Inquiries: John Muir and William Bartram
(Reprinted from the
John Muir Newsletter
, Vol. 2, No.2, Spring 1992)
Keith E. Kennedy of Quinton, Virginia, is working on an article
about William Bartram, "the first, great American-born naturalist
and author of
," and wants to know if there is any
connection between Bartram and John Muir.
Specifically, he asks if
"Muir was familiar with Bartram's
," if there were "any
letters between Muir and anyone else that discuss Bartram's
contributions or merits," if "any published articles" exist that
compare or discuss Muir and Bartram, and if "any of Muir's recent
biographers have discussed Bartram in their books."
Muir was indeed familiar with Bartram and his Travels, but to
what extent is not clear. Frederick Turner found the only hard
evidence in reading Muir's journal carried during his East Coast
trip of 1898. (
journal, "Botany Trip with Sargent and Canby,"
Jul-Nov 1897, John Muir Papers, Microfilm Edition, Reel 28, 03506).
, Turner noted that "In 1897,
Muir's friend, Charles Sargent, gave him a copy of Bartram's
, which he eagerly read and pronounced 'v. interesting.' [p.
Actually the date was 1898, but Turner was probably
confused by the dating error made by the editors on the microfilm
control card which failed to note that the journal records two
separate trips, one in 1897 and the other a year later. The
editors, in turn, were confused by Muir's own holograph date of
1897 on the journal index. Apparently he went back over the
journal some some years later and simply forgot the year he made
the eastern trip.
Careful scrutiny of Muir's handwritten journal entries
indicates that he did not have much time to read the Bartram work.
In the fall of 1898, Muir and Charles S. Sargent, Director of the
Arnold Arboretum at Harvard, traveled together through much of the
American Southeast on an enlightening but exhausting three-month
botanizing expedition. With them was William M. Canby, whom Linnie
Son of the Wilderness
describes as a "botanist of
Wilmington, New Jersey" (p. 274).
Actually he was a banker,
railroad official, and amateur naturalist from Wilmington,
Delaware -- across the river from Jersey.
The trip ended in Virginia with Sargent ill and exhausted from
lack of sleep. Returning to Boston by way of Canby's Delaware
home, Muir and Sargent arrived at Sargent's home in Brookline
October 13. Turner wrote that Muir read Bartram during the train
ride back from Tennessee (p. 314), but that doesn't square with
Muir's journal entries. On the afternoon of October 14 a
recuperated Sargent took Muir to visit the Arboretum library.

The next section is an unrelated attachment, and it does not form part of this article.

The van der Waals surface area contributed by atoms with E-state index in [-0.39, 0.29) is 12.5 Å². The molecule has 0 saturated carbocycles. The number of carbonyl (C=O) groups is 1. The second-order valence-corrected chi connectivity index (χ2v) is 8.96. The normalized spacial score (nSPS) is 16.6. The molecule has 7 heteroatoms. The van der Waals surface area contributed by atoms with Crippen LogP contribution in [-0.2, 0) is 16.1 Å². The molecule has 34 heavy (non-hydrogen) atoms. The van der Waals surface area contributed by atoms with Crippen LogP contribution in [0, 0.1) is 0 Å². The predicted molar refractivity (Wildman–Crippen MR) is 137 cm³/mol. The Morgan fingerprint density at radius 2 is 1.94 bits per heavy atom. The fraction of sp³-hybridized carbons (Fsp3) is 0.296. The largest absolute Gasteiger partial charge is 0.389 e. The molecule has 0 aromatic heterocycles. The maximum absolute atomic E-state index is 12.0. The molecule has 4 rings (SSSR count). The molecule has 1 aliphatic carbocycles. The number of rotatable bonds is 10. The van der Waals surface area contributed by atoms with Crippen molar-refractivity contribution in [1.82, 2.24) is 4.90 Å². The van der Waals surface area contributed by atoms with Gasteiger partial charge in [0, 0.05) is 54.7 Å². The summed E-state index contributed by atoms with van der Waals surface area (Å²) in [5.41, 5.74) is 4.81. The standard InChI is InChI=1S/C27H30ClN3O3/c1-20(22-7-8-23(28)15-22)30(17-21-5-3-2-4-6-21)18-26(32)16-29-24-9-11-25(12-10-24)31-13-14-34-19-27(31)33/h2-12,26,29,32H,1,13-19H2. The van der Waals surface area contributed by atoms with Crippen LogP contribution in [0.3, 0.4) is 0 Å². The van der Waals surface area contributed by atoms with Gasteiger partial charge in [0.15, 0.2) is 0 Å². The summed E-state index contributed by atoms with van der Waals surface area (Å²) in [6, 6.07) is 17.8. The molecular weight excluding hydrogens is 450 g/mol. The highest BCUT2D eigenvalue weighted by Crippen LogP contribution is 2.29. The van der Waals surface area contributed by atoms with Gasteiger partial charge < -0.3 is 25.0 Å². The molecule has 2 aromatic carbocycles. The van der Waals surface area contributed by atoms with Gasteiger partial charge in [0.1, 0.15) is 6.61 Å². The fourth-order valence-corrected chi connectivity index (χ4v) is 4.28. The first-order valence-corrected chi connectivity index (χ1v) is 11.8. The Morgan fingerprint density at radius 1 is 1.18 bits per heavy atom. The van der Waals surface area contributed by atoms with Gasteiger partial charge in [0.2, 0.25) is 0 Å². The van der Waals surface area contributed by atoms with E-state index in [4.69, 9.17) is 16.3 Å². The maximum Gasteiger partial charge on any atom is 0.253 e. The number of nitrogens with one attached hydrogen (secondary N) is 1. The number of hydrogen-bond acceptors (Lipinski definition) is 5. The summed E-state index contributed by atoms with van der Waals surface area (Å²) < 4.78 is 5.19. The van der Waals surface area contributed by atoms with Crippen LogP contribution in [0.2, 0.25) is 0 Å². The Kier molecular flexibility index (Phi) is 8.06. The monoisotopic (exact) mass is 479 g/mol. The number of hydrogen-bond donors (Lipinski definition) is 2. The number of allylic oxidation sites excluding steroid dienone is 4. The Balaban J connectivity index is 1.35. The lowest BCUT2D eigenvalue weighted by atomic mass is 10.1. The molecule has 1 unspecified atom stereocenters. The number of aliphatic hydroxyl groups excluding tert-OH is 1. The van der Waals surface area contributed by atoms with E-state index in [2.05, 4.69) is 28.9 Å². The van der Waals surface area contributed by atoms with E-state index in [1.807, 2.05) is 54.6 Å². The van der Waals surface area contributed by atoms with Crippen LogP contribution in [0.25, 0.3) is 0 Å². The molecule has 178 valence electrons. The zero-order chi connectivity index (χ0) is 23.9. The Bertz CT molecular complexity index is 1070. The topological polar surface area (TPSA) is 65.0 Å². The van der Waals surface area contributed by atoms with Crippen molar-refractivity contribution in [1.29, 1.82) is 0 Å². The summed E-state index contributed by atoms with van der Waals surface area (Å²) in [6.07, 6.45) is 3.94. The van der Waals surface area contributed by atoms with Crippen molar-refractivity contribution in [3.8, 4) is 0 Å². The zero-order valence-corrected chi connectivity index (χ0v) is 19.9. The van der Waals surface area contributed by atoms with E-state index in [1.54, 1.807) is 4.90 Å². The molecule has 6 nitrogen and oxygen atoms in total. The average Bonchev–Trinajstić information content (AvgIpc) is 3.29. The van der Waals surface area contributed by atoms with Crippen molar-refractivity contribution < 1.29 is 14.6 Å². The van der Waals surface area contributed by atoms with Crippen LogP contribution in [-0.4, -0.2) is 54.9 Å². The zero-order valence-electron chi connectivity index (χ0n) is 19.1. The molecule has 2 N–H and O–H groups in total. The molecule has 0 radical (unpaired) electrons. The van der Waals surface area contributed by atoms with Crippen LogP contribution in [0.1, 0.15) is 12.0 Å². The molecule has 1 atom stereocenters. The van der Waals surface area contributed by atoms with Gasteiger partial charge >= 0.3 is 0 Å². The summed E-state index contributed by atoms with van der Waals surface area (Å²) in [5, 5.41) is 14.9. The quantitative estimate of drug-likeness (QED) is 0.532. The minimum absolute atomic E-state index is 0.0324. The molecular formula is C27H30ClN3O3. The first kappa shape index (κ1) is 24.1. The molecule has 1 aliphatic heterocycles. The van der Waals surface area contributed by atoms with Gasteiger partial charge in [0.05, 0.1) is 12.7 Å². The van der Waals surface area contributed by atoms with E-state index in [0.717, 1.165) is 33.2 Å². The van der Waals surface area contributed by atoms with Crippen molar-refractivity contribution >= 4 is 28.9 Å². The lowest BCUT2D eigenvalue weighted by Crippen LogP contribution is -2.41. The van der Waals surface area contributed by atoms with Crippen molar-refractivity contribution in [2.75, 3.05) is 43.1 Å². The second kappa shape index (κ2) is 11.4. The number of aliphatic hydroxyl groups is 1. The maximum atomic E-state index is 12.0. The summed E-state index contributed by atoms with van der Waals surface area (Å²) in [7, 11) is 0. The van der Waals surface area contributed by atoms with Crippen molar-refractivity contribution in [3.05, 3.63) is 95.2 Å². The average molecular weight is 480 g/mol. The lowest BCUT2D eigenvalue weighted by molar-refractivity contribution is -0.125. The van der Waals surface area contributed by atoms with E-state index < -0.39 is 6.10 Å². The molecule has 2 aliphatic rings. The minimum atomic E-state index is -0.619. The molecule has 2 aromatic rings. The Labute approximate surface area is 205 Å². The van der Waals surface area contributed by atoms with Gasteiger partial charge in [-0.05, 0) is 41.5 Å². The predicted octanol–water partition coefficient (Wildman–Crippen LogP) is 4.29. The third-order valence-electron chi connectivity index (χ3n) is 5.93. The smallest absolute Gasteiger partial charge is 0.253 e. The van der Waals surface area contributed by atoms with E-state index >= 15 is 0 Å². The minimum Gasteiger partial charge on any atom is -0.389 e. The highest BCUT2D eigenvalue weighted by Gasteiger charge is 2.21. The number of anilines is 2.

There, Muir wrote, "I spent a few hrs turning over Micheaux's [sic]
-- a fine work, good illustrations, written by the son."
Although Muir read some French, he probably was using the American
edition of Fran=E1ois Andr=C7 Michaux (1770-1855),
The North American Sylvia;
or, A Description of the Forest Trees of the United States,
Canada, and Nova Scotia
... Translated from the French of F. Andrew
Michaux... Philadelphia, 1856. His note continues: " Wonderful
travels. hope to see them[?] & the journal of the elder. Sargent
gave me Bartram's
, a few yrs earlier than Michaeaux, v.
This holograph entry implies Muir received the copy of Bartram
while at the library, not earlier. Apparently he began reading it
at that time, for on the following day, his journal records that he
occupied his time "Reading Bartram," planning an excursion through
the Canadian woods and the White Mountains of Vermont, taking a
walk, dining with an old friend, and touring a local park. On the
16th he left by train for the North.
No additional journal entries have been located that mention
Bartram. We can only infer from the brief notes Muir left behind
that his study of Bartram was cursory at best, occupying probably
no more than a few hours sandwiched in between two busy tours that
took all his time and energy. He couldn't have read Bartram on the
northern tour; he had never seen the Northern woods and spent all
his time glued to the train window; his journal entries are filled
with descriptions of fall colors and scenic wonders. On October 23
he returned to Boston, spent the next two weeks visiting and
touring in Boston and New York City, then headed back south for a
tour of Canby's Delaware and a final excursion through Florida and
Louisiana en route to Martinez.
No additional references to the Bartram volume have been found
either in Muir's journal entries or in his correspondence. The
book is not included in the Muir personal library collections
either at the University of the Pacific or at Huntington Library,
and there is no indication he ever reached Martinez with it. We
are inclined to think that Sargent loaned him a copy from the
Arboretum library, which he left behind when he headed north on
October 16, 1898.
We would welcome other views and speculations on this matter.